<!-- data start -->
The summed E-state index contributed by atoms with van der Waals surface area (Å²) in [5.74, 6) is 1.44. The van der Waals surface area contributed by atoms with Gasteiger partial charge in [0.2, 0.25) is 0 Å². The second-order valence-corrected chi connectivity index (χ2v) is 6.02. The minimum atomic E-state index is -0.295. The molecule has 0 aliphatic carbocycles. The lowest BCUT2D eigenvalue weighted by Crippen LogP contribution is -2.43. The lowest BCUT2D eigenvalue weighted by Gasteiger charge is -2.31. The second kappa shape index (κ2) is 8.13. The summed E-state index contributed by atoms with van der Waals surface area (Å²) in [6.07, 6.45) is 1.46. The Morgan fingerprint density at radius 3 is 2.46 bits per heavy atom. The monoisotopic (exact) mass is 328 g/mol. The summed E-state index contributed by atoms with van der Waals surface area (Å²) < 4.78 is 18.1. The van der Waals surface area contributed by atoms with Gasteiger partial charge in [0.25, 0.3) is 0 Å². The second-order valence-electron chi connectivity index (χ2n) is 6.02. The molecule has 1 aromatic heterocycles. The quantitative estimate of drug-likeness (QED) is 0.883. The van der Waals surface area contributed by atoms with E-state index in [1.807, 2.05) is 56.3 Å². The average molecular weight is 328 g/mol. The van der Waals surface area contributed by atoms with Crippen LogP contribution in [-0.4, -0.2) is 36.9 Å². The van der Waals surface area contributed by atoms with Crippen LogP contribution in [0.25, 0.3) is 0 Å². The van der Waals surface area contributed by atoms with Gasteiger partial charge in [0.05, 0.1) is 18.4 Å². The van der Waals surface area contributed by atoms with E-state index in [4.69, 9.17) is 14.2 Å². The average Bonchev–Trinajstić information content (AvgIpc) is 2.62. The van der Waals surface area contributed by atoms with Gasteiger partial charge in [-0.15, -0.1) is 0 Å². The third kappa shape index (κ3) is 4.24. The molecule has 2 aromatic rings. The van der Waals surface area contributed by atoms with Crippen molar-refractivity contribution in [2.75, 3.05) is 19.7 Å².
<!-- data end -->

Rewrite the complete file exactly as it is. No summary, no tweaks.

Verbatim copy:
The summed E-state index contributed by atoms with van der Waals surface area (Å²) in [5.74, 6) is 1.44. The van der Waals surface area contributed by atoms with Gasteiger partial charge in [0.2, 0.25) is 0 Å². The second-order valence-corrected chi connectivity index (χ2v) is 6.02. The minimum atomic E-state index is -0.295. The molecule has 0 aliphatic carbocycles. The lowest BCUT2D eigenvalue weighted by Crippen LogP contribution is -2.43. The lowest BCUT2D eigenvalue weighted by Gasteiger charge is -2.31. The second kappa shape index (κ2) is 8.13. The summed E-state index contributed by atoms with van der Waals surface area (Å²) in [6.07, 6.45) is 1.46. The Morgan fingerprint density at radius 3 is 2.46 bits per heavy atom. The monoisotopic (exact) mass is 328 g/mol. The summed E-state index contributed by atoms with van der Waals surface area (Å²) < 4.78 is 18.1. The van der Waals surface area contributed by atoms with Gasteiger partial charge in [0.25, 0.3) is 0 Å². The second-order valence-electron chi connectivity index (χ2n) is 6.02. The molecule has 1 aromatic heterocycles. The quantitative estimate of drug-likeness (QED) is 0.883. The van der Waals surface area contributed by atoms with E-state index in [1.807, 2.05) is 56.3 Å². The average molecular weight is 328 g/mol. The van der Waals surface area contributed by atoms with Crippen LogP contribution in [-0.4, -0.2) is 36.9 Å². The van der Waals surface area contributed by atoms with Crippen LogP contribution in [0.25, 0.3) is 0 Å². The van der Waals surface area contributed by atoms with Gasteiger partial charge in [0.05, 0.1) is 18.4 Å². The van der Waals surface area contributed by atoms with E-state index in [4.69, 9.17) is 14.2 Å². The average Bonchev–Trinajstić information content (AvgIpc) is 2.62. The van der Waals surface area contributed by atoms with Gasteiger partial charge in [-0.15, -0.1) is 0 Å². The third kappa shape index (κ3) is 4.24. The molecule has 2 aromatic rings. The van der Waals surface area contributed by atoms with Crippen molar-refractivity contribution in [2.75, 3.05) is 19.7 Å².